THL Toolbox > Developers' Zone > Web Development > Web Page Size And Web Site Speed
Contributor(s): David Germano
It is best to make a web site as fast as possible, which is crucial for accommodating different bandwidth scenarios.
The speed of access to a web page, and web site overall, is determined by many factors, but much of it has to do with the size of the pages in question, and the way specific processes are implemented. A good set of guidelines for speeding a site up can be found at: http://developer.yahoo.com/performance/rules.html
The overall size of a page is determined by a number of factors, of which the actual text is rarely an important component. Most important is the java script, images, graphic icons, and videos. There are many tools allowing you to see all of the distinct files a webpage calls so you can asses your own pages, plus compare them to other pages on the web. One such tool is this Add-on in Firefox - add it, and then just right click or use the Tools menu to see https://addons.mozilla.org/en-US/firefox/addon/2214.
There are other utilities to measure loading speed that we can use to chart our progress on speeding the site up.
Images have dimensions – how many pixels long and wide – which determine their size on the page, but for viewing speed what is more important is their file size – measured in terms of KB and MB. To view both in Firefox, for example, right click on an image and choose “properties”.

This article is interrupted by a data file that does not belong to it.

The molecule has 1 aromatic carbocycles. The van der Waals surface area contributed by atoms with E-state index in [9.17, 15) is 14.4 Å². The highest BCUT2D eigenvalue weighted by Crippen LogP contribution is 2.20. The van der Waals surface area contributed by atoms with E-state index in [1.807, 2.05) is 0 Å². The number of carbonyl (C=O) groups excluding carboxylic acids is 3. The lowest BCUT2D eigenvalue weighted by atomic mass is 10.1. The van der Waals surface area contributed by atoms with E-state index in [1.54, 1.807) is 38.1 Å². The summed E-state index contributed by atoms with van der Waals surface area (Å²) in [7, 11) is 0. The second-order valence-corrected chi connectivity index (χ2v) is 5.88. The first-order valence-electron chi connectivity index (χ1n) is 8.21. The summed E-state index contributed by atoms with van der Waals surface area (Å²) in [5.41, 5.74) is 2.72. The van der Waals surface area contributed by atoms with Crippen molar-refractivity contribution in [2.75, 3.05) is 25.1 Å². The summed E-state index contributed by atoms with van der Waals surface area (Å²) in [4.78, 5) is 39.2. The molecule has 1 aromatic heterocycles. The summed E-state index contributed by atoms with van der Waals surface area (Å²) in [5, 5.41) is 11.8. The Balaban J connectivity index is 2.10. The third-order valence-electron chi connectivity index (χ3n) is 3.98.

A typical thumbnail should be sized around 10kb.
It is especially important to slim down pages where new users will first land. You want them to have a snappy experience on those pages initially, even if subsequent pages dense with content might be slower - at that point users have more commitment to stay with teh site. For those pages, it would be best to have 100k or less.
A typical page should be no bigger than 300 kb.
In Production, it is best to compress Java script.
With Ajax you may have heavy frame, but that may be ok since it is persistent and not loaded repeatedly. Thus you have to assess how frequently the frame is loaded vs. the content being swapped.
This academic video site has pages that run around 55 -100kb http://www.open-video.org/
The Washington Post homepage is 500kb or NY Times is 300kb.